CORRESP 1 filename1.htm corresp
 

January 30, 2007
VIA EDGAR AND FACSIMILE (202) 942-9648
Mr. Robert Babula
Division of Corporation Finance
Securities and Exchange Commission
Mail Stop 3561
100 F Street NE
Washington, D.C. 20549
USA
Re: Comment Letter of December 19, 2006 (File No. 1-14970)
Dear Mr. Babula:
     We refer to the comment letter, dated December 19, 2006 (the “Comment Letter”), from the staff (the “Staff”) of the Division of Corporation Finance of the Securities and Exchange Commission (the “Commission”) concerning the Annual Report on Form 20-F for the fiscal year ended December 31, 2005 (the “2005 Form 20-F”) of Enel S.p.A. (“Enel” or “the Company”).
     This letter sets forth Enel’s responses to each of the Staff’s comments contained in the Comment Letter. In accordance with the Staff’s request, we are submitting this letter through EDGAR as confidential correspondence, as well as providing this additional courtesy copy via fax.
     For ease of reference, we have repeated the Staff’s comments in italicized text preceding each of our responses.
ENEL — Società per Azioni for 20-F FOR THE YEAR ENDED DECEMBER 31, 2005
Contractual Obligations, page 107
1.   Prospectively, include contractual interest payments with respect to your long-term debt in the contractual obligations table. Also, please explain if

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    your disclosure could be enhanced by the inclusion of contractual settlements associated with your derivative contracts.
 
    Enel Response:
 
    In future filings, we will comply with the Staff’s request by including contractual interest payments in the contractual obligations table with respect to our long-term debt with fixed interest rates. If the interest rates are variable, we will consider providing estimates of scheduled interest payments in the table. In the accompanying textual disclosure, we will also provide any other additional information that is material to an understanding of these future cash outflows, including a description of our methodology for preparing such estimates. Further, in order to provide more detailed information with respect to our contractual obligations, we will comply with the Staff’s request by providing in a separate line item in the contractual obligations table, the expected payments due to contractual settlements associated with the derivative contracts.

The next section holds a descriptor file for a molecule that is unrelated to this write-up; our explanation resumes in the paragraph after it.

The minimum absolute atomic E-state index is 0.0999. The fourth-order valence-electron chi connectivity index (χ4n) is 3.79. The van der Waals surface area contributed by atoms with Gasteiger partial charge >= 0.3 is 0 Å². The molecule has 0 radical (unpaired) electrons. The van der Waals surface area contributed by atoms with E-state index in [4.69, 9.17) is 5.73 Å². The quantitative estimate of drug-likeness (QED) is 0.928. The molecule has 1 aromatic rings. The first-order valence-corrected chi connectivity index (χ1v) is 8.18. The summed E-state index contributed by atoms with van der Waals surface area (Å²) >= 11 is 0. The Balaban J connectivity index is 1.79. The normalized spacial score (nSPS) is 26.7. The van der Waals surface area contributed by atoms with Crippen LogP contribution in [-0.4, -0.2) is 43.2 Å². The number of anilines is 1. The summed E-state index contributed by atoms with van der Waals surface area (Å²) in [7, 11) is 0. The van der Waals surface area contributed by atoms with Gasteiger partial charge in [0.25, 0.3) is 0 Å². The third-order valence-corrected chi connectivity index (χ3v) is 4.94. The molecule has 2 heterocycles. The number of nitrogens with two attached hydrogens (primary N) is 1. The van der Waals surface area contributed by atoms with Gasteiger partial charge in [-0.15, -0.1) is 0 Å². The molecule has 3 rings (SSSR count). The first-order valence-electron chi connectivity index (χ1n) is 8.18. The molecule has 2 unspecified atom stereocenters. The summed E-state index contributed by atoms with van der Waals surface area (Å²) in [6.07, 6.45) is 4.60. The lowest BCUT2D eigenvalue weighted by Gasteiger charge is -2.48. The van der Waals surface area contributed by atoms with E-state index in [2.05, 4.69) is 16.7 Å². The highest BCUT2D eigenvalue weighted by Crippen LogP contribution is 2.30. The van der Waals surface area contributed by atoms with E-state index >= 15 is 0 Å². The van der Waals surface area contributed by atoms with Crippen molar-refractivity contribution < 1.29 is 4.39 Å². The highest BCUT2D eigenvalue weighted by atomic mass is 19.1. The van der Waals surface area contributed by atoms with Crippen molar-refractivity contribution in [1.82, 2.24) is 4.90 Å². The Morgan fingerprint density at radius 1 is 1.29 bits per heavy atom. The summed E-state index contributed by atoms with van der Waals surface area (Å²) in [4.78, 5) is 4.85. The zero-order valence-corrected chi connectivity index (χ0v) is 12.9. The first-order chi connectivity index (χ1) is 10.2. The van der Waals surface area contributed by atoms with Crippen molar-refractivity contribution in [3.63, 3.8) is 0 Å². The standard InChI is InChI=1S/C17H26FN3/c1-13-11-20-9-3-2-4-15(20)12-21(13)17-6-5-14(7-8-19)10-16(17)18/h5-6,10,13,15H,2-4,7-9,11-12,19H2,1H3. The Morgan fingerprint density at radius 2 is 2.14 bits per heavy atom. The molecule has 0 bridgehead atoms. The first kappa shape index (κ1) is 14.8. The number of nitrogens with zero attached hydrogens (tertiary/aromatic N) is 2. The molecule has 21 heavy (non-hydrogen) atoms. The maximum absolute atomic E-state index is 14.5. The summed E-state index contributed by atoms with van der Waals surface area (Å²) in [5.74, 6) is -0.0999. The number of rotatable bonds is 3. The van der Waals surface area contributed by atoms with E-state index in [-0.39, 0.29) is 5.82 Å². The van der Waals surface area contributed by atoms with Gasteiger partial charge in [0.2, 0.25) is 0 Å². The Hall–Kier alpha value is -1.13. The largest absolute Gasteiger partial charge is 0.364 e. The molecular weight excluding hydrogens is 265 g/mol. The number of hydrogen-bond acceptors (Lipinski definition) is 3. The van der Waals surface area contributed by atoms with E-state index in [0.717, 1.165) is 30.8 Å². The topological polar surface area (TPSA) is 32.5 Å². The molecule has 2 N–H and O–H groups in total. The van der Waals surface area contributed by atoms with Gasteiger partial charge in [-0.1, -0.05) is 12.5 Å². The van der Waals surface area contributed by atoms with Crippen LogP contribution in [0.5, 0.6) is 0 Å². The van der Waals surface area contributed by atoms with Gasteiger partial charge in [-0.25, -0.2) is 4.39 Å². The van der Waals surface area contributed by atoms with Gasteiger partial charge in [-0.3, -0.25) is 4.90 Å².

Consolidated Balance Sheets, page F-3
Trade Receivables, page F-3
2.   Please explain in detail why your trade receivables represent approximately 25% of your revenues from sale and services. Also, prospectively disclose the amount of receivables related to revenues that has been recognized and not yet billed at period end (e.g. unbilled revenues). If applicable, discuss any material differences in the amount of such unbilled receivables.
 
    Enel Response:
 
    We respectfully advise the Staff supplementally that the percentage of 25% noted in the Staff’s comment is primarily driven by the following main factors:
    Our trade receivables at a given balance sheet date include amounts that have been recognized but have not yet been billed at period end. These amounts primarily relate to power distributed to more than 30 million retail customers in Italy and to the significant volumes of power sold to the Market Operator on the Italian Power Exchange. The amount of trade receivables relating to power distributed to retail customers is equal to our estimate of the value of the power consumed based on the last meter reading date through the end of the relevant period (1,197 million) as explained in more detail in the “Critical Accounting Policies” disclosure appearing on page 81 of the 2005 Form 20-F, and is equal to the value of the power consumed and read but not yet billed at the period end (720

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      million). Similarly, the standard contractual terms for power sold to the Market Operator on the Italian Power Exchange set the billing date as the sixth business day of the second month after the relevant period of delivery;
 
    our trade receivables include some billed components that are not recorded in our revenues from sales and services, such as VAT and other indirect electricity consumption taxes;